We can argue endlessly for the truth. What we will end up with is our own subjective truths that are rooted in our own insecurities and our sense of self. If we believe that humans can change their own destiny, we will align with the popular tit-for-tat understanding of karma. If we believe that humans cannot control their destiny but can only react to it, we will align with the less popular tit-for-what karma, and turn to a guru or a god, for solace.
Karma vs dharma.
So what should motivate our action? The possible fruit of our labours? Or our faith in the seed? When Modi goes around giving speeches in various state elections, what drives him: Victory at the polls, or an obligation to his party? Does the welfare of Indians come into this picture? What is the correct thing to do? What is dharma?
People often assume that dharma is the same as good karma that is pursuing punya. That is not correct. Krishna works hard to establish dharma at Kurukshetra; he ends up being cursed by Gandhari. Arjuna who does what Krishna asks him to do, ends up losing all his sons.
The laws of karma deal with nature’s rhythms, ritu, that is indifferent to individual actions and perceptions. Dharma has more to do with individual choices, and social demands. Dharma is not “good seed that results in good fruit”. Dharma is actions that are most aligned to our human nature and to our human context; the fruits stay uncertain, and can be negative.
Karma often places us in positions where we experience ethical and moral dilemmas: the dharma-sankat. Arjuna does not know if he should be a warrior, and so a killer of relatives, or a hermit who runs away from the battlefield of life. What is better? Krishna tells him to do his job, submit to the domino effect of past choices, and not judge himself based on possible future outcomes.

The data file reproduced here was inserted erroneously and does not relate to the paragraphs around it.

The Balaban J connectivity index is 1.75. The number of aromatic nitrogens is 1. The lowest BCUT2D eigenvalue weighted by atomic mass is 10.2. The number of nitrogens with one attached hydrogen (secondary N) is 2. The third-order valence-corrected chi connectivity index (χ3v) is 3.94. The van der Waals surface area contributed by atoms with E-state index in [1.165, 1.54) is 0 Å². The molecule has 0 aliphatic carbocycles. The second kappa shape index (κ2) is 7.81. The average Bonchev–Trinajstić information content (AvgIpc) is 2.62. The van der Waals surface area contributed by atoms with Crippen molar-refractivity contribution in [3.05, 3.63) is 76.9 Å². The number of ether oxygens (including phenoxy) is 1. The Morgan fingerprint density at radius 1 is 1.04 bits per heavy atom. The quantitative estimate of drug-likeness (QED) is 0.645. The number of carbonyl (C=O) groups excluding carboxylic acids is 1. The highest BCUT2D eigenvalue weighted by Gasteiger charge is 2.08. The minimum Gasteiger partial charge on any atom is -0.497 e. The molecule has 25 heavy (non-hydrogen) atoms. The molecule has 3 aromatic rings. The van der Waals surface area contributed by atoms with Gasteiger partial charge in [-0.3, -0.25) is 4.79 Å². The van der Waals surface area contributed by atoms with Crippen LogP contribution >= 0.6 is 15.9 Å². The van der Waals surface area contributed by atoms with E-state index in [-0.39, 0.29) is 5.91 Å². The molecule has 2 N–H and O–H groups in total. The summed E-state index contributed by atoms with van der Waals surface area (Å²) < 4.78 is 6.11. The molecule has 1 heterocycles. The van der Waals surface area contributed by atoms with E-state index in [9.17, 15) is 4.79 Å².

Deva vs asura.
Yet Modi needs to think of future outcomes — BJP victory, absolute control over the legislature, submission of the bureaucracy and judiciary and even the media, to ensure he satisfies the aspirations of everyone from the Rashtriya Swayamsevak Sangh, to the Non-Resident Indian, to everyone who looks forward to his musings on Mann ki Baat, to his own desire to create a legacy that overshadows that of Jawaharlal Nehru. Can he function without considering the fruit? Is he allowed by the ecosystem around him? Is he willing to do what needs to be done, even if a curse follows, and the victory is pyrrhic?
Indic mythologies (Buddhist, Jain, Hindu) do not have the concept of Judgment day (qayamat, in Arabic). God is no judge. Impersonal nature is supreme. There is no paigambar, or messiah, who gives the message of god. There is only digambar, the naked ascetic, who dispassionately watches karma unfold as waves that are fruits of the past and seeds of the future. Only the asura, says Krishna, thinks he created the wave. He assumes he controls nature. He assumes the world exists for him, or should exist for him.
A deva submits to a world where there are forces at work that are beyond his control. He gracefully accepts the fruit that comes to him. That being said, a deva still has a choice when it comes to sowing seeds. If his sowing is determined by the desire to actualise his own self (jiva-atma), he will be trapped in anxiety, and fearing death all the time, for his eye will invariably turn to the fruit that will grant him validation. If, however, his sowing is based on the welfare of the other (para-atma), he liberates himself from all anxiety, and discovers peace, for he realises he cannot control the other, or the fruit.